Publication Date February 17, 2020

'A long weekend for Mississippi.' The flooding Pearl River has crested. Here's what's next.

United States

Climate Signals Summary: Climate change is increasing the frequency and intensity of extreme rainfall events, and these events increase the risk of flooding. 

Article Excerpt: The Pearl River crested Monday at a lower level than experts had initially expected, marking the beginning of the end to a days-long flood that has directly impacted thousands of residents in the Jackson area.

Hundreds of homes — possibly 1,000 or more — were flooded, but it appears the worst never came.


"After days of rising flood waters we do have some positive news to report this morning," Reeves said. "Just like yesterday when we had relatively good news, this morning we have even better news."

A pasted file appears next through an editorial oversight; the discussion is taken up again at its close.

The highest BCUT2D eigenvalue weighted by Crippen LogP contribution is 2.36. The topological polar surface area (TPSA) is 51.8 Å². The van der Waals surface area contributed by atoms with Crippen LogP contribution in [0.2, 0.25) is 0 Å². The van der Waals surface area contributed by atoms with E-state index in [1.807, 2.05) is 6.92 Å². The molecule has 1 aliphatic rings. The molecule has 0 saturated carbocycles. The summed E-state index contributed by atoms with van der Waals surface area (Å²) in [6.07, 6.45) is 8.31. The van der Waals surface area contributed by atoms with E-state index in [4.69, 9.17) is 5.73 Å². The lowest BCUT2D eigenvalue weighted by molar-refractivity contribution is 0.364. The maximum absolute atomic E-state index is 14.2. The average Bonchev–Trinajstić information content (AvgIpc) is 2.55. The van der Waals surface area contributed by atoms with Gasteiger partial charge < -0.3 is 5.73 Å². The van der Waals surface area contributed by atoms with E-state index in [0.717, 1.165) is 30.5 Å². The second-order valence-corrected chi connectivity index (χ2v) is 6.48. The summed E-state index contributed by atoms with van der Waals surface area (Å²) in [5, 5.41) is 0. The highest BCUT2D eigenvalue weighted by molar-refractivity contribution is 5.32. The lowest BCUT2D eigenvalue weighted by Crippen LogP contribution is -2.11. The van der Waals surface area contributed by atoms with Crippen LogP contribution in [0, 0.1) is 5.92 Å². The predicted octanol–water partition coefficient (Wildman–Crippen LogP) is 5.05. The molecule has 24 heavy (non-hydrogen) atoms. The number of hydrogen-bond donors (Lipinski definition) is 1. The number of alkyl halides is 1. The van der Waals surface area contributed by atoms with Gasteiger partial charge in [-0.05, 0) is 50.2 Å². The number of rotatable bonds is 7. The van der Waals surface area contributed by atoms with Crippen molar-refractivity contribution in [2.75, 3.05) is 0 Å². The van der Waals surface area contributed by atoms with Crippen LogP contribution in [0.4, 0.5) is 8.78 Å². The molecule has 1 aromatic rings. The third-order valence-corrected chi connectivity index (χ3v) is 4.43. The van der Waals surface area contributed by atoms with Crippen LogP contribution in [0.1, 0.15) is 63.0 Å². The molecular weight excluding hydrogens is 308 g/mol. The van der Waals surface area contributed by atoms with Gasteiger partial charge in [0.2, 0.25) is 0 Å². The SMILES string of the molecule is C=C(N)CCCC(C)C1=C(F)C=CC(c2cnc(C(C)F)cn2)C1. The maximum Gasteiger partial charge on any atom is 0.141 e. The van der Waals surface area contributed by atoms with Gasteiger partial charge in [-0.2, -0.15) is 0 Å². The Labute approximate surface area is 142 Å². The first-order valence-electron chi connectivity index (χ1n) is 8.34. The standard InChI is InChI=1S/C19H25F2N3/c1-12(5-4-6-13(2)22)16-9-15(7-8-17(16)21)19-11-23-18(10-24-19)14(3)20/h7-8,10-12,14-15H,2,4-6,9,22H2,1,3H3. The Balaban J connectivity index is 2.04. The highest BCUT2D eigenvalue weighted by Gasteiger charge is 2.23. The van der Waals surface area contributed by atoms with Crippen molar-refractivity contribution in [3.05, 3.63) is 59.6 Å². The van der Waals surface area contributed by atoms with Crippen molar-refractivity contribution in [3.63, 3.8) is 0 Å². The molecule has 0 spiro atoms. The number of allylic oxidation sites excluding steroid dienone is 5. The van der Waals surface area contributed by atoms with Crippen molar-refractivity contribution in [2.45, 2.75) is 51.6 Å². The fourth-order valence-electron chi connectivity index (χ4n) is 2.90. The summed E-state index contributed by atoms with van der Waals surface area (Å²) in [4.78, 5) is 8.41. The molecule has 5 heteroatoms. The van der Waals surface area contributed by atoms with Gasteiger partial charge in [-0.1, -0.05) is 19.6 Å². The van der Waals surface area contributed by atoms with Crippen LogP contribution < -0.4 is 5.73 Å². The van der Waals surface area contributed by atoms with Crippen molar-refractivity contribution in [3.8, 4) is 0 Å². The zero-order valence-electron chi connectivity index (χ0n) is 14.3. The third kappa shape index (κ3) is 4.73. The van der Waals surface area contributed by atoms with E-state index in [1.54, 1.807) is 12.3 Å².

Still, the Pearl River swelled to about 36.8 feet Monday, according to the National Weather Service, and some areas, such as parts of northeast Jackson, saw even higher levels.

It was the third-highest crest on record, behind only 1979 and 1983.


Heavy rain and storms are expected to dump more water on saturated ground in central Mississippi this week, which could lead to flash floods.

It will be days and weeks before the full extent of damage is known.


Based on conversations with local authorities and officials at the Ross Barnett Reservoir, there was significant flooding in parts of northeast Jackson that could have reached as high as 38 feet, Fenner said.

That was because water from the Pearl River "bottlenecked" in areas north of Lakeland Drive, Fenner said, and it traveled more slowly downstream than expected.

In his press briefing, Reeves thanked the state employees and local officials who worked during the flooding. He also thanked Mississippians for heeding warnings and staying safe.